The mixture of 1, 2, 4, 5-benzenetetracarboxylic acid 50.8 mg (0.2 mmol) and CdCO3 17.2 mg (0.1 mmol) in 15 mL distilled water was heated for about 12 h in boiling water bath. Then 40.0 mg (0.5 mmol) pyrazine and 40 mL CH3CH2OH were added. The mixture was cooled to room temperature, and white powder was produced (13.4 mg). Elements analyses (%) Found: C, 20.62; H, 2.51. FT-IR spectrum (cm-1): 3400(bs), 1605(s), 1590(s), 1508(s), 1395(s), 1312(m), 1262(m), 1260(m), 1143(m), 1115(m), 873(m), 830(m), 808(m), 769(m), 578(m).

X-Ray Crystallography: The crystal data collection for complex 1 was carried out on Bruker CCD ApexII diffractometer at room temperature, using graphite-monochromated Mo-Κα radiation (λ = 0.7107 Å). An empirical absorption correction was made by a multi-scan type. Out of the 1819 total reflections collected in the 2.36 ≤ θ ≤ 24.99° range, 1276 were independent with Rint = 0.0189, of which 1163 were considered to be observed (I > 2σ(I)) and used in the succeeding refinement. The structure was solved by direct methods and refined by full-matrix least-squares techniques with SHELXL-97 program [34, 35]. Anisotropic displacement parameters were refined for all non-hydrogen atoms. The hydrogen atoms were added in the riding model. The crystal parameters, data collection and refinement results for the compounds are listed in table 1. The selected bond lengths and bond angles are listed in Table 2.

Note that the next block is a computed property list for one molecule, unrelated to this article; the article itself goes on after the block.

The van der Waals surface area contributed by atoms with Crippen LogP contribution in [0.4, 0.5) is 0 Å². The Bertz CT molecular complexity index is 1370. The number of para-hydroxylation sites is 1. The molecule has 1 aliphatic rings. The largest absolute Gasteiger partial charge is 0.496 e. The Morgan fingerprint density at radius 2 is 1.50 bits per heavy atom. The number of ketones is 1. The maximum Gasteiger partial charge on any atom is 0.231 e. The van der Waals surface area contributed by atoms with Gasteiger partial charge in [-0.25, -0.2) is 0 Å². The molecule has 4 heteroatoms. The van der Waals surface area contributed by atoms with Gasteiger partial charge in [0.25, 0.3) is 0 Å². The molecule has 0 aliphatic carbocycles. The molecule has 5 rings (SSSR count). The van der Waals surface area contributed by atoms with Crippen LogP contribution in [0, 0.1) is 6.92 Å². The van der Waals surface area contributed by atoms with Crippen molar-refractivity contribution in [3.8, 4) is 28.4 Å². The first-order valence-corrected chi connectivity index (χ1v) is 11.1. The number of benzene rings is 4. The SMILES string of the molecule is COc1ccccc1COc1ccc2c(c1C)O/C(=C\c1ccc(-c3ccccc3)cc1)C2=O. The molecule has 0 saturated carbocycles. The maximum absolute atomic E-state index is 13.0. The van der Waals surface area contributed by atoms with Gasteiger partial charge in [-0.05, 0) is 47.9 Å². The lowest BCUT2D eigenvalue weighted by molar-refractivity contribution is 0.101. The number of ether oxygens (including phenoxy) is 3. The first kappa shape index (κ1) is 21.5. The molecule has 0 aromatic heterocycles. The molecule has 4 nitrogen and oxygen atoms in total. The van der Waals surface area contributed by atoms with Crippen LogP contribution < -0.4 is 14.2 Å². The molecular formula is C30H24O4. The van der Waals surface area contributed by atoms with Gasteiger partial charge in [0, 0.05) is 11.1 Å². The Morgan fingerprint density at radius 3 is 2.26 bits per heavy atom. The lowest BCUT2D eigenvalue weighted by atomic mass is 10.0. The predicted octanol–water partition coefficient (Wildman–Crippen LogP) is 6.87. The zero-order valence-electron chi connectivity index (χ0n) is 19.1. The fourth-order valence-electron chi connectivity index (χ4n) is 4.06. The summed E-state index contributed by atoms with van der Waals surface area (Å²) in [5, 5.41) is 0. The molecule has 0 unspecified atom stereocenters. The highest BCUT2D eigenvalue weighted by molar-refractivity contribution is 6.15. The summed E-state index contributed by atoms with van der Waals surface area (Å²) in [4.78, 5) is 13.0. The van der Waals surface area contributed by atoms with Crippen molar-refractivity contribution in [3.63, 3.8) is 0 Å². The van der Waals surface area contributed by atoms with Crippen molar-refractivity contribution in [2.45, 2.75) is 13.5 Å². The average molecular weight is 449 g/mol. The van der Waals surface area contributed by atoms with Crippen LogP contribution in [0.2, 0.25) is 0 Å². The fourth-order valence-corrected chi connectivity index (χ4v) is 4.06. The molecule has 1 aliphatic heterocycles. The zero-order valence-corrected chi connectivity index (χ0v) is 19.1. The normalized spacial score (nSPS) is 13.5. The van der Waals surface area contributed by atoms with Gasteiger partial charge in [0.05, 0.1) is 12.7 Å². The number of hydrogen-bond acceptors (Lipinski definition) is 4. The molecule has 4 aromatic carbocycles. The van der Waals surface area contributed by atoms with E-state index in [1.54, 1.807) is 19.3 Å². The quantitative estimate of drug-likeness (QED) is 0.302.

Table 1: Crystallographic data for complex 1.


Table 2: Selected bond lengths (Å) and angles (deg) for complex 1.

Symmetry codes: #1: 2 - x, 1 - y, 1 — z ; #2 : x - 1, y, z.


Preparation of micro-crystalline cadmium oxide particles: Cadmium oxide micro-crystalline particles were synthesized from powder sample through calcination. The amount of this sample (about 25 mg) was heated to 580 oC for 1 h in air. After cooling, white powder was obtained, which was directly used to study the morphology and size of the sample by means of SEM.


IR and Crystal Structure of 1: In complex 1, the IR spectra of this complex show broad strong bands at the region 3500-3000 cm-1, which may be related to the existence of O–H···O hydrogen bonding between water molecules. The all carboxyl groups of the H4btca are completely deprotonated, in good agreement with the IR spectral data since strong band around 1690-1730 cm-1 for -COOH was not observed [36, 37]. The IR spectrum of 1 shows characteristic bands of carboxyl groups at 1,585 cm-1 for the asymmetric stretching and at 1,392cm-1 for symmetric stretching. The volve of v(vas(—COO-)—vs(—COO-)) indicate that the carboxylate groups coordinate to the metal atoms bridging (Δv value: 193 cm-1) fashion [38]. The spectrum also exhibits a strong broad band at 1610 cm-1 indicative of COOas stretching mode, while a peak corresponding to COOs vibration appeared at 1392 cm-1 [34-36]. The difference of v(vas(—COO)—ν (—COO-)) is 218 cm-1 characteristic of a unidentate carboxylato group [39, 40]. All those are consistent with the results of the X-ray analysis.